*"" The spirit of fanaticism and narrow-mindedness, whose roots are deep in the heart of the Arab Muslims toward all those who are not Muslim, is
the spirit that continually feeds the Islamic religion""
*"" A black future awaits minorities""

Featured Videos

Your JavaScript is turned off or you have an old version of Adobe's Flash Player. Get the latest Flash player.
Amnesty Accuses Saudi Coalition of ‘War Crimes’ in Yemeni
Henry Ridgwell
October 12, 2015 4:03 PM
The human rights group Amnesty International has accused the Saudi-led coalition of war crimes in airstrikes against Houthi rebels in Yemen. Henry Ridgwell reports the group says hundreds of civilians have been killed in strikes on residential areas.

Video Amnesty Accuses Saudi Coalition of ‘War Crimes’ in Yemen

The human rights group Amnesty International has accused the Saudi-led coalition of war crimes in airstrikes against Houthi rebels in Yemen. Henry Ridgwell reports the group says hundreds of civilians have been killed in strikes on residential areas.

Video No Resolution in Sight to US House Speaker Drama

Uncertainty grips the U.S. Congress, where no consensus replacement has emerged to succeed Republican House Speaker John Boehner after his surprise resignation announcement. Half of Congress is effectively leaderless weeks before America risks defaulting on its national debt and enduring another partial government shutdown.

Video New Art Exhibit Focuses on Hope

Out of struggle and despair often comes hope. That idea is behind a new art exhibit at the American Visionary Art Museum in Baltimore, Maryland. "The Big Hope Show" features 25 artists, some of whom overcame trauma and loss. VOA’s Deborah Block reports.

Video Columbus Day Still Generates Controversy as US Holiday

The second Monday of October is Columbus Day in the United States, honoring explorer Christopher Columbus and his discovery of the Americas. The achievement is a source of pride for many, but for some the holiday is marked by controversy. Adrianna Zhang has more.

Video Anger Simmers as Turks Begin to Bury Blast Victims

The Turkish army carried out new air strikes on Kurdistan Workers Party (PKK) targets on Sunday, a day after the banned group announced a unilateral cease fire. The air raids apparently are in retaliation for the Saturday bombing in Turkey's capital Ankara that killed at least 95 people and wounded more than 200 others. But as Zlatica Hoke reports, there are suspicions that Islamic State is involved.

Video Bombings a Sign of Turkey’s Deep Troubles

Turkey has begun a three-day period of mourning following Saturday’s bomb attacks in the capital, Ankara, that killed nearly 100 people. With contentious parliamentary elections three weeks away, the attacks highlight the challenges Turkey is facing as it struggles with ethnic friction, an ongoing migrant crisis, and growing tensions with Russia. VOA Europe correspondent Luis Ramirez reports.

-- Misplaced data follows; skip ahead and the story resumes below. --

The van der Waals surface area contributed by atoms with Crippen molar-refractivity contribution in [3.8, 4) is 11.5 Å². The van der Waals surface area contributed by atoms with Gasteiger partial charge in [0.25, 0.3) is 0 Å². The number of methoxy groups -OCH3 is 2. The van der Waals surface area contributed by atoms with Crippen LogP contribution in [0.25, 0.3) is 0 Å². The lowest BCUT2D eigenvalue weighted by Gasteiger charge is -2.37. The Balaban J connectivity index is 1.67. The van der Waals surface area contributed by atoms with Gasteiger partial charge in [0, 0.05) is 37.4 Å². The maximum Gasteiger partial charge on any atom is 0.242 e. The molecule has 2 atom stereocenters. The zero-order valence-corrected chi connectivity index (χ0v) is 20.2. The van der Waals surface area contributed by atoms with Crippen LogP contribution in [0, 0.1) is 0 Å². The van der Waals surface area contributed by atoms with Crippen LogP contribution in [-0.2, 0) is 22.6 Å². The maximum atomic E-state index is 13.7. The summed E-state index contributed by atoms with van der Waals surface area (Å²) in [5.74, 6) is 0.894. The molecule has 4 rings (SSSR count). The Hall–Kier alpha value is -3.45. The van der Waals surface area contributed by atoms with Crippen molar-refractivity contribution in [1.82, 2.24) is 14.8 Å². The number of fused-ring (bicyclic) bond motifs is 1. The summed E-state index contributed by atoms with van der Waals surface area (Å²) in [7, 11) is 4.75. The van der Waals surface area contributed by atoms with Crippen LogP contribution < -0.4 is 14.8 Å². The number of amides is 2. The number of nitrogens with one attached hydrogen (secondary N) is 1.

Video Afghanistan’s Progress Aided by US Academic Center

Recent combat in Afghanistan has shifted world attention back to the central Asian nation’s continuing civil war and economic challenges. But, while there are many vexing problems facing Afghanistan’s government and people, a group of academics in Omaha, Nebraska has kept a strong faith in the nation’s future through programs to improve education. VOA’s Greg Flakus has more from Omaha, Nebraska.

Video House Republicans in Chaos as Speaker Favorite Withdraws

The Republican widely expected to become the next speaker of the House of Representatives shocked his colleagues Thursday by announcing he was withdrawing his candidacy. The decision by Majority Leader Kevin McCarthy means the race to succeed retiring Speaker John Boehner is now wide open. VOA National Correspondent Jim Malone reports.

Video German, US Officials Investigate Volkswagen

German officials have taken steps to restore some of the reputation their car industry has lost after a recent Volkswagen diesel emissions scandal. Authorities have searched Volkswagen headquarters and other locations in an effort to identify the culprits in the creation of software that helps cheat on emission tests. Meanwhile, a group of lawmakers in Washington held a hearing to get to the bottom of the cheating strategy that was first discovered in the United States. Zlatica Hoke reports.

Video Why Are Gun Laws So Hard for Congress to Tackle?

Since taking office, President Barack Obama has spoken out or issued statements about 15 mass shootings. The most recent shooting, in which 10 people were killed at a community college, sparked outrage over the nation's gun laws. But changing those laws isn't as easy as many think. VOA's Carolyn Presutti reports.

Video In 'He Named Me Malala,' Guggenheim Finds Normal in Extraordinary

Davis Guggenheim’s documentary "He Named Me Malala" offers a probing look into the life of 18-year-old Malala Yousafsai, the Pakistani teenager who, in 2012, was shot in the head by the Taliban for standing up for her right to education in her hometown in Pakistan's Swat Valley. Guggenheim shows how, since then, Malala has become a symbol not as a victim of brutal violence, but as an advocate for girls’ education throughout the world. VOA’s Penelope Poulou has more.

Video Paintable Solar Cells May Someday Replace Silicon-Based Panels

Solar panels today are still factory-manufactured, with the use of some highly toxic substances such as cadmium chloride. But a researcher at St. Mary’s College, Maryland, says we are close to being able to create solar panels by painting them on a suitable surface, using nontoxic solutions. VOA’s George Putic reports.

VOA Blogs